Posts Tagged ‘Books’

PostHeaderIcon Project Management Checklists

Much more than a Memory Jogger

Much more than a Memory Jogger

Among all the tools at our disposal for managing projects, programs and portfolios, checklists are perhaps the simplest and most productive means of building consistency in work practices. Checklists are useful in almost every field of human endeavor, and in particular where repeatability and systematic action drive performance. Yet they are still much under-used in the planning and managing of projects.

As a good friend of mine, Nick Gogerty, recently posted in Checklists, hedge funds and human behaviour, checklists provide for better outcomes – both individual and team. And the more collective experience that goes into the creation of a checklist, the more value it will have. Well thought-out checklists are indispensable wherever there is a need for control, risk reduction, rapid response or safety – as doctors, flight crew, investors and others the world over can testify, the checklist provides efficient guidance, increased confidence and focus under stress (see The Checklist Manifesto – How to Get things Right – a great-sounding read that Nick highly recommends).

Twelve Checks for Planning

Likewise for project managers – checklists can be used for all manner of things. Where training builds knowledge, checklists facilitate application.  Here is a high level twelve-point checklist for use during project planning:

  1. Have the needs and concerns of all key stakeholders been considered and resolved?
  2. Does the project have an overall approved mission statement defining the scope, schedule and resources/budget?
  3. Has the relative flexibility among scope, schedule, resources and budget been determined?
  4. Have all project deliverables been identified and described in detail with unambiguous completion criteria?
  5. Are roles and responsibilities defined and agreed upon for all project team members?
  6. Has an appropriately detailed work breakdown structure been created with input from key team members?
  7. Has a credible schedule with identifiable critical path and late schedule been developed from the WBS and optimized within the project constraints?
  8. Have milestones been included in the schedule to track major events, completed phases and/or deliverables and external dependencies?
  9. Have workload commitments been identified for each week of the project and agreed to by team members and their managers?
  10. Have response plans been developed for the most significant threats to project success?
  11. Has a change management process been defined and agreed to by all key stakeholders?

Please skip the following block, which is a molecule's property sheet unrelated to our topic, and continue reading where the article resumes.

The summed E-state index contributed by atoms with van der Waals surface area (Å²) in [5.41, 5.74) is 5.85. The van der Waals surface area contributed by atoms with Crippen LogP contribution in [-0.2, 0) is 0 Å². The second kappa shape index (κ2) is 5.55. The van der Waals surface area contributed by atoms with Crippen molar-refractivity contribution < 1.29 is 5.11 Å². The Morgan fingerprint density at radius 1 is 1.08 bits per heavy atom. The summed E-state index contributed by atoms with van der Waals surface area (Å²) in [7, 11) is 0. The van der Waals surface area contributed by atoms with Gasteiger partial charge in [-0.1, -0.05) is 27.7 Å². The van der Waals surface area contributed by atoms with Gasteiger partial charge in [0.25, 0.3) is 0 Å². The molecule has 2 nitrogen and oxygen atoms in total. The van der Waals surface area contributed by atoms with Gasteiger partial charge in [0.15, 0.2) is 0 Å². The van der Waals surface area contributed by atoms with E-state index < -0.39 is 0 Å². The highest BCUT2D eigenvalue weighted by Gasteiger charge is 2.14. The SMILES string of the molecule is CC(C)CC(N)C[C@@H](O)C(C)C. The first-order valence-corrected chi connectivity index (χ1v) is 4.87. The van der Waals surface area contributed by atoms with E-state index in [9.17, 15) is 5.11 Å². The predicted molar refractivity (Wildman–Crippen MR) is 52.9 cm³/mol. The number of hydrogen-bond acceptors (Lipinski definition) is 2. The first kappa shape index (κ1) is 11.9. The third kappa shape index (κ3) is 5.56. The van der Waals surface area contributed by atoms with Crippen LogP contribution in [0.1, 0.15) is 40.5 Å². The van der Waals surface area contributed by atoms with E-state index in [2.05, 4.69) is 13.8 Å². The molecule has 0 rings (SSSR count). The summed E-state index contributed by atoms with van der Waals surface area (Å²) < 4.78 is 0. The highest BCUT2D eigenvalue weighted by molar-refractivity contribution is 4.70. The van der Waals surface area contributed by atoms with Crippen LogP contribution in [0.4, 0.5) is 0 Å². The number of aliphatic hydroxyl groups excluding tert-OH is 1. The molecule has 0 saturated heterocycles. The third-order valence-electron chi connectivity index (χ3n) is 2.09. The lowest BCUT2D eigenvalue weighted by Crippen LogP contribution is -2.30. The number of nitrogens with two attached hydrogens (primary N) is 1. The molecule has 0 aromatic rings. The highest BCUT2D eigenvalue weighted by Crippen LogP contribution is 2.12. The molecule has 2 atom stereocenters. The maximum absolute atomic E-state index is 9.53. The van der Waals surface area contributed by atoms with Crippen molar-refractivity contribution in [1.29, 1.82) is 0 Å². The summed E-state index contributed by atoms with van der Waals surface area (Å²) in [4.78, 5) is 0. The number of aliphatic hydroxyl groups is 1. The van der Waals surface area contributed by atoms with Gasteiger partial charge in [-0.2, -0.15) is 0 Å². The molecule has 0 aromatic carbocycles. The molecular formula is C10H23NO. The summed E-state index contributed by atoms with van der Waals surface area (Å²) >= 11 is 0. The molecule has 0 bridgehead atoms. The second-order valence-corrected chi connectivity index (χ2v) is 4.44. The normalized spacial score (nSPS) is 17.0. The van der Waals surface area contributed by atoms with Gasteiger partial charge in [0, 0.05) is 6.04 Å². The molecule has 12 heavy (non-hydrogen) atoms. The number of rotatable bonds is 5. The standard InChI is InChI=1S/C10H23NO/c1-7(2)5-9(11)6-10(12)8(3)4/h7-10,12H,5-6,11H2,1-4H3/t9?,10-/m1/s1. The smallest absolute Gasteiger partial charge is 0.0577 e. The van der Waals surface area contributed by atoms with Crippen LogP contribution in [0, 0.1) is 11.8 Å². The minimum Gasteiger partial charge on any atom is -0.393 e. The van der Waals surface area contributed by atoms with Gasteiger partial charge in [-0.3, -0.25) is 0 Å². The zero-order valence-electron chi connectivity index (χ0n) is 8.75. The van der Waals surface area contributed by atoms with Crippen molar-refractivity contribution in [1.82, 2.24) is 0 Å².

12. Has the governance structure for the project been established with an agreed sponsorship role and expectations set for review frequency and format?

One of the features of checklists is that they can be designed to extend hierarchically, such that a sub-checklist could be developed to facilitate any or all of the checks above (e.g. a stakeholder analysis checklist or a risk management checklist). The PMI, training firms and PMOs would do well to promote checklists more strongly – project managers like to use checklists; not many want to read through an overweight methodology. And managers like checklists because they improve quality and instill consistency. For the converted, I’ll have more checklists in future posts.

PostHeaderIcon Project Management and the Four Cultures

Project Management and Culture - not always love at first sight

One of the most critical success factors in implementing project management is ensuring the right fit of processes and systems with the culture of the organization. Yet culture is such a wonderfully complex and seemingly amorphous thing that it can be hard to know what “fit” really means if we can’t define the characteristics and boundaries of the firm’s culture.

The Re-Engineering Alternative by William Schneider provides both a fascinating insight into organizational culture as well as a practical toolkit for determining your own company’s core culture. This is not a new book but it is a gem. Designed as an aid to improving organizational effectiveness by leveraging cultural norms and behaviors, Schneider describes how peeling back the layers of any organization will yield one of four dominant culture types.

Understand Your Culture

Each culture is defined in fine detail by comprehensively describing the leadership and management styles, strengths and weaknesses, structure, relationships and decision-making attributes that characterize them. Discovering the differences will help explain why organizations operate the way they do and, by extrapolation, why project management has to be tailored to be sustainable. Schneider terms the cultures as:

  • Control – structured, domineering, task-oriented
  • Collaboration – trust-based, empowering, people-centric
  • Competence – achievement-oriented, impersonal, excellence-driven
  • Cultivation – potential-fulfilling, creative, informal

If you’ve worked in a variety of culturally diverse organizations, you’ll quickly recognize the distinctive traits of each of these four cultures that are described in the book so clearly and with plenty of examples.

Culture Limits Execution of Strategy

As Schneider rightly points out, culture limits strategy. And since culture sets expectations, priorities, managerial practices and communication patterns, it also limits the execution of strategy – and therefore projects. Culture ultimately defines how work is planned, organized and managed – which is why it is such a crucial consideration in any effort to improve enterprise project management.